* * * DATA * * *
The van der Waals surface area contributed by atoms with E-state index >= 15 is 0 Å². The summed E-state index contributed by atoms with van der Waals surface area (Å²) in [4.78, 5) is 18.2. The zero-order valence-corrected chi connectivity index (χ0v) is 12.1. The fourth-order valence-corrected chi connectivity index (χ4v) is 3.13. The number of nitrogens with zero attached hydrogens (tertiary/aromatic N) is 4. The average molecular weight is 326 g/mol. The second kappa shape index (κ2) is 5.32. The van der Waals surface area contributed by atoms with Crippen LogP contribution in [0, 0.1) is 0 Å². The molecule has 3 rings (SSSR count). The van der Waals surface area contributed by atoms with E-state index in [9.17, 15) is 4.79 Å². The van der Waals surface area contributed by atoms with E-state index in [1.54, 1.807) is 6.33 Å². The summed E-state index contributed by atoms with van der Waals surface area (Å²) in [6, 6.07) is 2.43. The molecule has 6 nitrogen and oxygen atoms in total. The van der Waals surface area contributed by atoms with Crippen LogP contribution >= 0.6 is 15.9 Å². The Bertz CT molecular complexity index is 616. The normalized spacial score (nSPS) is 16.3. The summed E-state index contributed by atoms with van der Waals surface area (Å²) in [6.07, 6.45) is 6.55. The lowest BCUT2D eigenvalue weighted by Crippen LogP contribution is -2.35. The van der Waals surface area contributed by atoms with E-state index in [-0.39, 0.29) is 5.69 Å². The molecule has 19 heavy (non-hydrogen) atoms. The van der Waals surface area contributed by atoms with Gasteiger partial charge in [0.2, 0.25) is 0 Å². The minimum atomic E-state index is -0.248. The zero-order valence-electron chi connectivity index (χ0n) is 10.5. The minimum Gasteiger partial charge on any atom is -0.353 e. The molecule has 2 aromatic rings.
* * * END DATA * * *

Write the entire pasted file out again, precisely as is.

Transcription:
The van der Waals surface area contributed by atoms with E-state index >= 15 is 0 Å². The summed E-state index contributed by atoms with van der Waals surface area (Å²) in [4.78, 5) is 18.2. The zero-order valence-corrected chi connectivity index (χ0v) is 12.1. The fourth-order valence-corrected chi connectivity index (χ4v) is 3.13. The number of nitrogens with zero attached hydrogens (tertiary/aromatic N) is 4. The average molecular weight is 326 g/mol. The second kappa shape index (κ2) is 5.32. The van der Waals surface area contributed by atoms with Crippen LogP contribution in [0, 0.1) is 0 Å². The molecule has 3 rings (SSSR count). The van der Waals surface area contributed by atoms with E-state index in [9.17, 15) is 4.79 Å². The van der Waals surface area contributed by atoms with E-state index in [1.54, 1.807) is 6.33 Å². The summed E-state index contributed by atoms with van der Waals surface area (Å²) in [6, 6.07) is 2.43. The molecule has 6 nitrogen and oxygen atoms in total. The van der Waals surface area contributed by atoms with Crippen LogP contribution >= 0.6 is 15.9 Å². The Bertz CT molecular complexity index is 616. The normalized spacial score (nSPS) is 16.3. The summed E-state index contributed by atoms with van der Waals surface area (Å²) in [6.07, 6.45) is 6.55. The lowest BCUT2D eigenvalue weighted by Crippen LogP contribution is -2.35. The van der Waals surface area contributed by atoms with E-state index in [-0.39, 0.29) is 5.69 Å². The molecule has 19 heavy (non-hydrogen) atoms. The van der Waals surface area contributed by atoms with Gasteiger partial charge in [0.2, 0.25) is 0 Å². The minimum atomic E-state index is -0.248. The zero-order valence-electron chi connectivity index (χ0n) is 10.5. The minimum Gasteiger partial charge on any atom is -0.353 e. The molecule has 2 aromatic rings.